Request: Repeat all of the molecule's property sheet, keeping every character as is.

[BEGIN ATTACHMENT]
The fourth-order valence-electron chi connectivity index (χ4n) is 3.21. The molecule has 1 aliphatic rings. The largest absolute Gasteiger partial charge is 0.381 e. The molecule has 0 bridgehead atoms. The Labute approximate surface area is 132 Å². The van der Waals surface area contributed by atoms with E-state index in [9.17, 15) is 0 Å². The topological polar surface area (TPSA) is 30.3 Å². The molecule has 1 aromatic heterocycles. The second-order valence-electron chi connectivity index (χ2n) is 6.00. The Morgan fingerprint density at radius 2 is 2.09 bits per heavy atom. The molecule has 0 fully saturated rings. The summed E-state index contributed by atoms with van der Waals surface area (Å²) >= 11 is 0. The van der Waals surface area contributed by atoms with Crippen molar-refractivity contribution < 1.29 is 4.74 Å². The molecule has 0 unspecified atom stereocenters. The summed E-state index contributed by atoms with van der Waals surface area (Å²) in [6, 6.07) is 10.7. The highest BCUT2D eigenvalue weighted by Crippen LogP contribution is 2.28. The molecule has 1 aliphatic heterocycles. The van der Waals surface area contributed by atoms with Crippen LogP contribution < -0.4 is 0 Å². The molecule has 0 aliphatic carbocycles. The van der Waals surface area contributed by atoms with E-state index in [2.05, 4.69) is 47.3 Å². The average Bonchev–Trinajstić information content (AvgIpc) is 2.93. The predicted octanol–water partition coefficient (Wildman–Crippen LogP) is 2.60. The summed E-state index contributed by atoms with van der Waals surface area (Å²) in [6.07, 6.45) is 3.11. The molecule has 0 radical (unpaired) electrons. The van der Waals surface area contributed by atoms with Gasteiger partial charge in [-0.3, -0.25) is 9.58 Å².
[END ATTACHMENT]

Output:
The fourth-order valence-electron chi connectivity index (χ4n) is 3.21. The molecule has 1 aliphatic rings. The largest absolute Gasteiger partial charge is 0.381 e. The molecule has 0 bridgehead atoms. The Labute approximate surface area is 132 Å². The van der Waals surface area contributed by atoms with E-state index in [9.17, 15) is 0 Å². The topological polar surface area (TPSA) is 30.3 Å². The molecule has 1 aromatic heterocycles. The second-order valence-electron chi connectivity index (χ2n) is 6.00. The Morgan fingerprint density at radius 2 is 2.09 bits per heavy atom. The molecule has 0 fully saturated rings. The summed E-state index contributed by atoms with van der Waals surface area (Å²) >= 11 is 0. The van der Waals surface area contributed by atoms with Crippen molar-refractivity contribution < 1.29 is 4.74 Å². The molecule has 0 unspecified atom stereocenters. The summed E-state index contributed by atoms with van der Waals surface area (Å²) in [6, 6.07) is 10.7. The highest BCUT2D eigenvalue weighted by Crippen LogP contribution is 2.28. The molecule has 1 aliphatic heterocycles. The van der Waals surface area contributed by atoms with Crippen LogP contribution < -0.4 is 0 Å². The molecule has 0 aliphatic carbocycles. The van der Waals surface area contributed by atoms with E-state index in [2.05, 4.69) is 47.3 Å². The average Bonchev–Trinajstić information content (AvgIpc) is 2.93. The predicted octanol–water partition coefficient (Wildman–Crippen LogP) is 2.60. The summed E-state index contributed by atoms with van der Waals surface area (Å²) in [6.07, 6.45) is 3.11. The molecule has 0 radical (unpaired) electrons. The van der Waals surface area contributed by atoms with Gasteiger partial charge in [-0.3, -0.25) is 9.58 Å².